**Table 6.**Energy that is provided by upgrading enough houses to achieve greenhouse (GH) crop production autonomy (scenario 1) and all houses heated by electric resistance (scenario 2).

Item | Scenario 1 | Scenario 2 | ||
---|---|---|---|---|

Retrofit | Rebuild | Retrofit | Rebuild | |

House upgrades needed to electrify heating in existing GH (N_{houses_GH_exist}) | 102,000 | 90,000 | 102,000 | 90,000 |

Houses upgrades needed to operate new GH (N_{houses_GH_new}) | 183,000 | 126,000 | 183,000 | 126,000 |

Other houses to be upgraded in scenario 2 (N_{houses_added}) | N/A | N/A | 449,000 | 518,000 |

Total houses to be upgraded (N_{houses_GH_tot} or N_{houses_tot2}) | 285,000 | 216,000 | 734,000 | 734,000 |

Fraction of total single-detached homes upgraded (F_{upgraded}) | 16% | 12% | 42% | 42% |

Energy that is made available for GH (E_{GH_tot} TWh year^{−1}) | 2.1 | 2.1 | 2.1 | 2.1 |

Energy that is made available for EV (E_{EV_tot} TWh year^{−1}) | 9.1 | 4.3 | 23.4 | 14.6 |

Energy leftover for other decarbonization (E_{leftover} TWh year^{−1}) | 1.8 | 0 | 7.9 | 5.1 |

Total energy available from upgraded homes (E_{decarb_tot} TWh year^{−1}) | 13 | 6.4 | 33.4 | 21.8 |

Fraction of Quebec total electricity use made available (F_{decarb}) | 7% | 4% | 19% | 12% |

**Table 7.**Number of personal EVs that can be operated using the energy that is made available from retrofitting/rebuilding a single-detached house.

Item | Retrofit | Rebuild |
---|---|---|

Monthly energy reserved for EVs (E_{EV} kWh month^{−1}) | 2660 | 1652 |

Annual energy for EVs (12 E_{EV} kWh year^{−1}) | 31,917 | 19,824 |

Fraction of house upgrade energy that is consumed for EVs | 70% | 67% |

Travel distance for BEV (D_{BEV} km year^{−1}) | 145,078 | 90,107 |

Travel distance for FCEV (D_{FCEV} km year^{−1}) | 61,379 | 38,122 |

Number of BEVs powered by one house upgrade (N_{BEV}) | 9.8 | 6.1 |

Number of FCEVs powered by one house upgrade (N_{FCEV}) | 4.1 | 2.6 |

**Table 8.**Mobility electrification that can be achieved by upgrading enough houses for greenhouse crop production autonomy (scenario 1) and by upgrading all houses that employ electric resistance heating (scenario 2).

Scenario 1 | Scenario 2 | |||
---|---|---|---|---|

Retrofit | Rebuild | Retrofit | Rebuild | |

Fraction of total single detached homes upgraded (F_{upgraded}) | 16% | 12% | 42% | 42% |

Energy available for EV (E_{EV_tot} TWh year^{−1}) | 9.1 | 4.3 | 23.4 | 14.6 |

Number of BEVs (N_{EV_tot}) | 2,793,735 | 1,315,082 | 7,195,092 | 4,468,843 |

Number of FCEVs (N_{FCEV_tot}) | 1,181,965 | 556,381 | 3,044,077 | 1,890,664 |

Fraction of total personal vehicles replaced with BEV (F_{EV_tot}) | 52% | 24% | 133% | 83% |

Fraction of total personal vehicles replaced with FCEV (N_{FCEV_tot}) | 22% | 10% | 56% | 35% |

**Table 9.**GHG emission reductions, embodied emissions, and payback time associated with upgrading enough single-detached houses to achieve greenhouse (GH) crop production autonomy (scenario 1) and all houses that employ electric resistance heating (scenario 2).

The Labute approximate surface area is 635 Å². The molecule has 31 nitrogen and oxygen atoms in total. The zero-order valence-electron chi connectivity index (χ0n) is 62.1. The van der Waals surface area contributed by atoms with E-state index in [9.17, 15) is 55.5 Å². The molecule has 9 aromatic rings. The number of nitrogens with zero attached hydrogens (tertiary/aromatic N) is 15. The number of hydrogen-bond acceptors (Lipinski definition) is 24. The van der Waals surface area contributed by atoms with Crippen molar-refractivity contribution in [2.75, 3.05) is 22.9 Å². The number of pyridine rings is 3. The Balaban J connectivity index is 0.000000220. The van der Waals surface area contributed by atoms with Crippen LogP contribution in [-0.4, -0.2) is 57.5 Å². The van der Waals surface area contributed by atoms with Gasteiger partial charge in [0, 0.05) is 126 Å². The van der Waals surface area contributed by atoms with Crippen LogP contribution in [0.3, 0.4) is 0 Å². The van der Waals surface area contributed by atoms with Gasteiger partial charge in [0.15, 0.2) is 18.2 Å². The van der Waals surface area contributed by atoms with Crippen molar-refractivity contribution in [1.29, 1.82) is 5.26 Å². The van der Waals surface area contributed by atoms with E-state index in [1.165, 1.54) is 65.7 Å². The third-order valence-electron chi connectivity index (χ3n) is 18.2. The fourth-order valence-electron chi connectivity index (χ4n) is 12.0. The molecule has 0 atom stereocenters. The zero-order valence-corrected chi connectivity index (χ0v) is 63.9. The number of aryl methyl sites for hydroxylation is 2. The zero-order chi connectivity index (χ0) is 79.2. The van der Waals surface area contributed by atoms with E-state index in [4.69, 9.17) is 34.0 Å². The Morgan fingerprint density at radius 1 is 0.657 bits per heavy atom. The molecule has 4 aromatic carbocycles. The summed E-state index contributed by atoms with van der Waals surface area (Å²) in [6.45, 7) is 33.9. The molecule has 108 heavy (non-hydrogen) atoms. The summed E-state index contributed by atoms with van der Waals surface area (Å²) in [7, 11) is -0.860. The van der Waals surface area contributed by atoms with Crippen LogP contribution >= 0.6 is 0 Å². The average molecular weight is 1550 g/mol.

Scenario 1 | Scenario 2 | |||
---|---|---|---|---|

Retrofit | Rebuild | Retrofit | Rebuild | |

Fraction of total single-detached homes upgraded (F_{upgraded}) | 16% | 12% | 42% | 42% |

Reduction in GHG emissions | ||||

By converting personal vehicles to BEVs (GHG_{BEV} MtCO_{2eq}) | 9.5 | 4.5 | 20.7 | 15.2 |

By converting personal vehicles to FCEVs (GHG_{FCEV} MtCO_{2eq}) | 4 | 1.9 | 10.4 | 6.4 |

By electrifying GH heating (GHG_{GH} MtCO_{2eq}) | 0.3 | 0.3 | 0.3 | 0.3 |

By electrifying heating in other buildings (GHG_{leftover} MtCO_{2eq}) | 1.2 | 0 | 5.4 | 3.5 |

Total for BEV option (GHG_{tot} MtCO_{2eq}) | 11.1 | 4.8 | 26.5 | 19 |

Percent reduction in total GHG emissions (for BEV option) | 14% | 6% | 32% | 23% |

Total for FCEV option (GHG_{tot} MtCO_{2eq}) | 5.6 | 2.2 | 16.1 | 10.2 |

Percent reduction in total GHG emissions (for FCEV option) | 7% | 3% | 20% | 12% |

Embodied GHG emissions | ||||

For house retrofit/rebuild (EE_{houses} MtCO_{2eq}) | 4.8 | 18.1 | 12.3 | 61.7 |

For PV system (EE_{PV} MtCO_{2eq}) | 8.4 | 3 | 21.5 | 10.2 |

For production of BEV (EE_{BEVs} MtCO_{2eq}) | 27.7 | 13 | 56.1 | 44.2 |

For production of FCEV (EE_{FCEVs} MtCO_{2eq}) | 8.7 | 4.1 | 22.5 | 14 |

GHG emissions payback time | ||||

For the BEV option (PT_{GHG} yr) | 3.7 | 7.1 | 3.4 | 6.1 |

For the FCEV option (PT_{GHG} yr) | 3.9 | 11.2 | 3.5 | 8.4 |

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**MDPI and ACS Style**

Bambara, J.; Athienitis, A.K.; Eicker, U.
Decarbonizing Local Mobility and Greenhouse Agriculture through Residential Building Energy Upgrades: A Case Study for Québec. *Energies* **2021**, *14*, 6820.
https://doi.org/10.3390/en14206820

**AMA Style**

Bambara J, Athienitis AK, Eicker U.
Decarbonizing Local Mobility and Greenhouse Agriculture through Residential Building Energy Upgrades: A Case Study for Québec. *Energies*. 2021; 14(20):6820.
https://doi.org/10.3390/en14206820

**Chicago/Turabian Style**

Bambara, James, Andreas K. Athienitis, and Ursula Eicker.
2021. "Decarbonizing Local Mobility and Greenhouse Agriculture through Residential Building Energy Upgrades: A Case Study for Québec" *Energies* 14, no. 20: 6820.
https://doi.org/10.3390/en14206820